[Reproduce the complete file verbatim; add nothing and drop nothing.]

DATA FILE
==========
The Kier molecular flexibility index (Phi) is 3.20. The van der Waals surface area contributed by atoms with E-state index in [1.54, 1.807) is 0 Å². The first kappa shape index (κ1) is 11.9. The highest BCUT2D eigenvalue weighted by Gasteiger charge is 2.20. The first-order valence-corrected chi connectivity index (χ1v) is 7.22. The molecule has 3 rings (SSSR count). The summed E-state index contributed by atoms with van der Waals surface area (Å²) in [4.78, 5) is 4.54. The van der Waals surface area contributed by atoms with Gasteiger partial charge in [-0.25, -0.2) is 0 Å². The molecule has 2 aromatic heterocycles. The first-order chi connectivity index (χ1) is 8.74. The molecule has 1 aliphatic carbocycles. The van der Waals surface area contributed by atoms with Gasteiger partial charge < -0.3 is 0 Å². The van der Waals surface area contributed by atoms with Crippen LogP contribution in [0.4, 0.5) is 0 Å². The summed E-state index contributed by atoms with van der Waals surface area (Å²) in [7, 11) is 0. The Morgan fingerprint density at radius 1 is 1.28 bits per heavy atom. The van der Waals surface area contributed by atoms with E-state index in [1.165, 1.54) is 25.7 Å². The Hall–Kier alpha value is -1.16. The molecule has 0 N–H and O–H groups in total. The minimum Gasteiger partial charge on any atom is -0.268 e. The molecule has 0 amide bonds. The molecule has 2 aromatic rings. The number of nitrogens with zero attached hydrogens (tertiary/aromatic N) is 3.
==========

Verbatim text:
The Kier molecular flexibility index (Phi) is 3.20. The van der Waals surface area contributed by atoms with E-state index in [1.54, 1.807) is 0 Å². The first kappa shape index (κ1) is 11.9. The highest BCUT2D eigenvalue weighted by Gasteiger charge is 2.20. The first-order valence-corrected chi connectivity index (χ1v) is 7.22. The molecule has 3 rings (SSSR count). The summed E-state index contributed by atoms with van der Waals surface area (Å²) in [4.78, 5) is 4.54. The van der Waals surface area contributed by atoms with Gasteiger partial charge in [-0.25, -0.2) is 0 Å². The molecule has 2 aromatic heterocycles. The first-order chi connectivity index (χ1) is 8.74. The molecule has 1 aliphatic carbocycles. The van der Waals surface area contributed by atoms with Gasteiger partial charge < -0.3 is 0 Å². The van der Waals surface area contributed by atoms with Crippen LogP contribution in [0.4, 0.5) is 0 Å². The summed E-state index contributed by atoms with van der Waals surface area (Å²) in [7, 11) is 0. The Morgan fingerprint density at radius 1 is 1.28 bits per heavy atom. The van der Waals surface area contributed by atoms with E-state index in [1.165, 1.54) is 25.7 Å². The Hall–Kier alpha value is -1.16. The molecule has 0 N–H and O–H groups in total. The minimum Gasteiger partial charge on any atom is -0.268 e. The molecule has 0 amide bonds. The molecule has 2 aromatic rings. The number of nitrogens with zero attached hydrogens (tertiary/aromatic N) is 3.